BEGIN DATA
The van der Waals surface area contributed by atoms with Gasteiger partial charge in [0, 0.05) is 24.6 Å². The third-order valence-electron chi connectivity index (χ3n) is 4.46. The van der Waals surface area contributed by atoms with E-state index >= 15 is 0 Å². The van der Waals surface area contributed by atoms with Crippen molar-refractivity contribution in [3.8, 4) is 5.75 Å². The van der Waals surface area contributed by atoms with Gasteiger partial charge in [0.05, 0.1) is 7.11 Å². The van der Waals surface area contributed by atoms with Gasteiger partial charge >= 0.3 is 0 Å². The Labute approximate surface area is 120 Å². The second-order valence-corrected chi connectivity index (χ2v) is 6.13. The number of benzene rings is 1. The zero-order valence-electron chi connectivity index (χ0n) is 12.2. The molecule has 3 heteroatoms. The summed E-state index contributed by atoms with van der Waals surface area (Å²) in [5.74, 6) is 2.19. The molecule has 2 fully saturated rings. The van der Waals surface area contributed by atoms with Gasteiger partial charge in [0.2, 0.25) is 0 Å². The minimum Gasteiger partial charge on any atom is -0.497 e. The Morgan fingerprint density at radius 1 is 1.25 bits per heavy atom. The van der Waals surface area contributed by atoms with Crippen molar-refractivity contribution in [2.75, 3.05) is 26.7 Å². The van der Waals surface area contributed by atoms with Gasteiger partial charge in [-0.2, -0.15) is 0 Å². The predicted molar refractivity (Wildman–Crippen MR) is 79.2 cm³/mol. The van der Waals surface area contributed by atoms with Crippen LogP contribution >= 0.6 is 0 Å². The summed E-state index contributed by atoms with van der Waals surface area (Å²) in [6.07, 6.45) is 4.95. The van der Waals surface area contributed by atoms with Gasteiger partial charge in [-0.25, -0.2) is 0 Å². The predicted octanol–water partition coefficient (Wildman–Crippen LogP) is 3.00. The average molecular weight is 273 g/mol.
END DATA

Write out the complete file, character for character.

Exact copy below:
The van der Waals surface area contributed by atoms with Gasteiger partial charge in [0, 0.05) is 24.6 Å². The third-order valence-electron chi connectivity index (χ3n) is 4.46. The van der Waals surface area contributed by atoms with E-state index >= 15 is 0 Å². The van der Waals surface area contributed by atoms with Crippen molar-refractivity contribution in [3.8, 4) is 5.75 Å². The van der Waals surface area contributed by atoms with Gasteiger partial charge in [0.05, 0.1) is 7.11 Å². The van der Waals surface area contributed by atoms with Gasteiger partial charge >= 0.3 is 0 Å². The Labute approximate surface area is 120 Å². The second-order valence-corrected chi connectivity index (χ2v) is 6.13. The number of benzene rings is 1. The zero-order valence-electron chi connectivity index (χ0n) is 12.2. The molecule has 3 heteroatoms. The summed E-state index contributed by atoms with van der Waals surface area (Å²) in [5.74, 6) is 2.19. The molecule has 2 fully saturated rings. The van der Waals surface area contributed by atoms with Gasteiger partial charge in [0.2, 0.25) is 0 Å². The minimum Gasteiger partial charge on any atom is -0.497 e. The Morgan fingerprint density at radius 1 is 1.25 bits per heavy atom. The van der Waals surface area contributed by atoms with Crippen molar-refractivity contribution in [2.75, 3.05) is 26.7 Å². The van der Waals surface area contributed by atoms with Gasteiger partial charge in [-0.2, -0.15) is 0 Å². The predicted molar refractivity (Wildman–Crippen MR) is 79.2 cm³/mol. The van der Waals surface area contributed by atoms with Crippen LogP contribution >= 0.6 is 0 Å². The summed E-state index contributed by atoms with van der Waals surface area (Å²) in [6.07, 6.45) is 4.95. The van der Waals surface area contributed by atoms with Gasteiger partial charge in [-0.25, -0.2) is 0 Å². The predicted octanol–water partition coefficient (Wildman–Crippen LogP) is 3.00. The average molecular weight is 273 g/mol.